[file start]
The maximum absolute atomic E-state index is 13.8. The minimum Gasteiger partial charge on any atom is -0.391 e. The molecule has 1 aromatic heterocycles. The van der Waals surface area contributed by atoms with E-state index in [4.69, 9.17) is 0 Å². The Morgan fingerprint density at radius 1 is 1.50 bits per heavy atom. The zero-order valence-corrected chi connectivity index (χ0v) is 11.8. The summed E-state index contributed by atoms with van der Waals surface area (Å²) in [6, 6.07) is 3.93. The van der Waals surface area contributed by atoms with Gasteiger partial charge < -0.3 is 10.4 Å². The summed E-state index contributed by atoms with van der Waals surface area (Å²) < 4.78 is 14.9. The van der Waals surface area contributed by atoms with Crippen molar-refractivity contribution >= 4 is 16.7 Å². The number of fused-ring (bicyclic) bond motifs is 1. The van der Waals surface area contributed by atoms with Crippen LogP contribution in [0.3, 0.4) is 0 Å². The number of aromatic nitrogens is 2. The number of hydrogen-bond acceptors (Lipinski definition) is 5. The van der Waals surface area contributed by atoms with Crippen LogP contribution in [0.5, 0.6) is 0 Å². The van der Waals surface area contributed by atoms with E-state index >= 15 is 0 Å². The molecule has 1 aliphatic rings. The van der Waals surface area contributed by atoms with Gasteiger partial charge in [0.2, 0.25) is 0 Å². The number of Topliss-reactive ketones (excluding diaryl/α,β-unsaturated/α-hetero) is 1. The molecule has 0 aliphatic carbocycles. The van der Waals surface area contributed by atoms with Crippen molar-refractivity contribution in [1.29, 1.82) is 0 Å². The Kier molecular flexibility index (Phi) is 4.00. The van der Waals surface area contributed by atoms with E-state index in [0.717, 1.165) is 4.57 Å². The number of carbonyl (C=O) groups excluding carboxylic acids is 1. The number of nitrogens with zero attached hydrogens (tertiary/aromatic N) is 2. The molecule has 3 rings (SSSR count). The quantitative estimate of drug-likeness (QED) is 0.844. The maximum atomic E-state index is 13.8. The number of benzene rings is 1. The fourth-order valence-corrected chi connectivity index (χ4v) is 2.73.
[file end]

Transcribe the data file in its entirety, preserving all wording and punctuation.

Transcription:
The maximum absolute atomic E-state index is 13.8. The minimum Gasteiger partial charge on any atom is -0.391 e. The molecule has 1 aromatic heterocycles. The van der Waals surface area contributed by atoms with E-state index in [4.69, 9.17) is 0 Å². The Morgan fingerprint density at radius 1 is 1.50 bits per heavy atom. The zero-order valence-corrected chi connectivity index (χ0v) is 11.8. The summed E-state index contributed by atoms with van der Waals surface area (Å²) in [6, 6.07) is 3.93. The van der Waals surface area contributed by atoms with Gasteiger partial charge < -0.3 is 10.4 Å². The summed E-state index contributed by atoms with van der Waals surface area (Å²) < 4.78 is 14.9. The van der Waals surface area contributed by atoms with Crippen molar-refractivity contribution >= 4 is 16.7 Å². The number of fused-ring (bicyclic) bond motifs is 1. The van der Waals surface area contributed by atoms with Crippen LogP contribution in [0.3, 0.4) is 0 Å². The number of aromatic nitrogens is 2. The number of hydrogen-bond acceptors (Lipinski definition) is 5. The van der Waals surface area contributed by atoms with Crippen LogP contribution in [0.5, 0.6) is 0 Å². The van der Waals surface area contributed by atoms with E-state index >= 15 is 0 Å². The molecule has 1 aliphatic rings. The van der Waals surface area contributed by atoms with Gasteiger partial charge in [0.2, 0.25) is 0 Å². The number of Topliss-reactive ketones (excluding diaryl/α,β-unsaturated/α-hetero) is 1. The molecule has 0 aliphatic carbocycles. The van der Waals surface area contributed by atoms with Crippen molar-refractivity contribution in [1.29, 1.82) is 0 Å². The Kier molecular flexibility index (Phi) is 4.00. The van der Waals surface area contributed by atoms with E-state index in [0.717, 1.165) is 4.57 Å². The number of carbonyl (C=O) groups excluding carboxylic acids is 1. The number of nitrogens with zero attached hydrogens (tertiary/aromatic N) is 2. The molecule has 3 rings (SSSR count). The quantitative estimate of drug-likeness (QED) is 0.844. The maximum atomic E-state index is 13.8. The number of benzene rings is 1. The fourth-order valence-corrected chi connectivity index (χ4v) is 2.73.